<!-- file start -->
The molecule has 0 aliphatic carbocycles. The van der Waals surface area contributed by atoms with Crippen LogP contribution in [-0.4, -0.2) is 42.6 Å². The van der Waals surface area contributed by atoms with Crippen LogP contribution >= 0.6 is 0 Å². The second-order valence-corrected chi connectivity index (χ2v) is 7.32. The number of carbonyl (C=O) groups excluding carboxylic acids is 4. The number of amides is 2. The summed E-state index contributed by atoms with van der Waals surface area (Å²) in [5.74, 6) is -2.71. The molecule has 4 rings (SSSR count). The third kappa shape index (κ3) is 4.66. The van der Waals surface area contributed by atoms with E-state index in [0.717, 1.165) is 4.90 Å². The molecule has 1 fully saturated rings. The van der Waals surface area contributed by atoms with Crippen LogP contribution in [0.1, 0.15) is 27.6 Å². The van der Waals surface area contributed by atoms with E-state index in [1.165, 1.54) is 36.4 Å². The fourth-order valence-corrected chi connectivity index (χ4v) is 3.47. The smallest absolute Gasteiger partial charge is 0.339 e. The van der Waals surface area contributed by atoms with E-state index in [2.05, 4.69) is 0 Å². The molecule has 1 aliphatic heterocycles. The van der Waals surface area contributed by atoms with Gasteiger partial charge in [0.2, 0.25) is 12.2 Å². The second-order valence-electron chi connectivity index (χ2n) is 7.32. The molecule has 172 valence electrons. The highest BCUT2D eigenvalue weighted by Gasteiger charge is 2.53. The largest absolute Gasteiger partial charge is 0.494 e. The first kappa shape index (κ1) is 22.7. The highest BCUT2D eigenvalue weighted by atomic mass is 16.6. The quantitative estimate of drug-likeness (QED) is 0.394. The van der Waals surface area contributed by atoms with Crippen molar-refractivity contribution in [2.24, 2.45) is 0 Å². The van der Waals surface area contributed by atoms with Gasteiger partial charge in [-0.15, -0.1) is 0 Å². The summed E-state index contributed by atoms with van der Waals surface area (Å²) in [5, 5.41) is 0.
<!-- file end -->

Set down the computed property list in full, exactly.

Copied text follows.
The molecule has 0 aliphatic carbocycles. The van der Waals surface area contributed by atoms with Crippen LogP contribution in [-0.4, -0.2) is 42.6 Å². The van der Waals surface area contributed by atoms with Crippen LogP contribution >= 0.6 is 0 Å². The second-order valence-corrected chi connectivity index (χ2v) is 7.32. The number of carbonyl (C=O) groups excluding carboxylic acids is 4. The number of amides is 2. The summed E-state index contributed by atoms with van der Waals surface area (Å²) in [5.74, 6) is -2.71. The molecule has 4 rings (SSSR count). The third kappa shape index (κ3) is 4.66. The van der Waals surface area contributed by atoms with E-state index in [0.717, 1.165) is 4.90 Å². The molecule has 1 fully saturated rings. The van der Waals surface area contributed by atoms with Crippen LogP contribution in [0.1, 0.15) is 27.6 Å². The van der Waals surface area contributed by atoms with E-state index in [1.165, 1.54) is 36.4 Å². The fourth-order valence-corrected chi connectivity index (χ4v) is 3.47. The smallest absolute Gasteiger partial charge is 0.339 e. The van der Waals surface area contributed by atoms with E-state index in [2.05, 4.69) is 0 Å². The molecule has 1 aliphatic heterocycles. The van der Waals surface area contributed by atoms with Gasteiger partial charge in [0.2, 0.25) is 12.2 Å². The second-order valence-electron chi connectivity index (χ2n) is 7.32. The molecule has 172 valence electrons. The highest BCUT2D eigenvalue weighted by Gasteiger charge is 2.53. The largest absolute Gasteiger partial charge is 0.494 e. The first kappa shape index (κ1) is 22.7. The highest BCUT2D eigenvalue weighted by atomic mass is 16.6. The quantitative estimate of drug-likeness (QED) is 0.394. The van der Waals surface area contributed by atoms with Crippen molar-refractivity contribution in [2.24, 2.45) is 0 Å². The van der Waals surface area contributed by atoms with Gasteiger partial charge in [-0.15, -0.1) is 0 Å². The summed E-state index contributed by atoms with van der Waals surface area (Å²) in [5, 5.41) is 0.